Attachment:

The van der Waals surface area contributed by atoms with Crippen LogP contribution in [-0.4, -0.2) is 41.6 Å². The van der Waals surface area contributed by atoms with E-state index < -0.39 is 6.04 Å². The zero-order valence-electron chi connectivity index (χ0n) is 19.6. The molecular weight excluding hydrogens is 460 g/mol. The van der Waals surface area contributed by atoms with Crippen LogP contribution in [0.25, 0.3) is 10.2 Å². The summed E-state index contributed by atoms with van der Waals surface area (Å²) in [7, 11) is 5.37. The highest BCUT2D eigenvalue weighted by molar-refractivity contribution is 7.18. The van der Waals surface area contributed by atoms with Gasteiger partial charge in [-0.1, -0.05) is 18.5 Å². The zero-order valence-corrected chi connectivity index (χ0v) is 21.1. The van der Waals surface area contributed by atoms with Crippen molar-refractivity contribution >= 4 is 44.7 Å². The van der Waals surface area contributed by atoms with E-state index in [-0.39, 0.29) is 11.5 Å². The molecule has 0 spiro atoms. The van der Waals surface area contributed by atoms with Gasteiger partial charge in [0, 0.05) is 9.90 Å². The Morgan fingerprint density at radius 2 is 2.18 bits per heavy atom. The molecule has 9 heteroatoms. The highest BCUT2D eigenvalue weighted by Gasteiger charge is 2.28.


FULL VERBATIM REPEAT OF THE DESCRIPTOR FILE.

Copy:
The van der Waals surface area contributed by atoms with Crippen LogP contribution in [-0.4, -0.2) is 41.6 Å². The van der Waals surface area contributed by atoms with E-state index < -0.39 is 6.04 Å². The zero-order valence-electron chi connectivity index (χ0n) is 19.6. The molecular weight excluding hydrogens is 460 g/mol. The van der Waals surface area contributed by atoms with Crippen LogP contribution in [0.25, 0.3) is 10.2 Å². The summed E-state index contributed by atoms with van der Waals surface area (Å²) in [7, 11) is 5.37. The highest BCUT2D eigenvalue weighted by molar-refractivity contribution is 7.18. The van der Waals surface area contributed by atoms with Gasteiger partial charge in [-0.1, -0.05) is 18.5 Å². The zero-order valence-corrected chi connectivity index (χ0v) is 21.1. The van der Waals surface area contributed by atoms with Crippen molar-refractivity contribution >= 4 is 44.7 Å². The van der Waals surface area contributed by atoms with E-state index in [-0.39, 0.29) is 11.5 Å². The molecule has 0 spiro atoms. The van der Waals surface area contributed by atoms with Gasteiger partial charge in [0, 0.05) is 9.90 Å². The Morgan fingerprint density at radius 2 is 2.18 bits per heavy atom. The molecule has 9 heteroatoms. The highest BCUT2D eigenvalue weighted by Gasteiger charge is 2.28.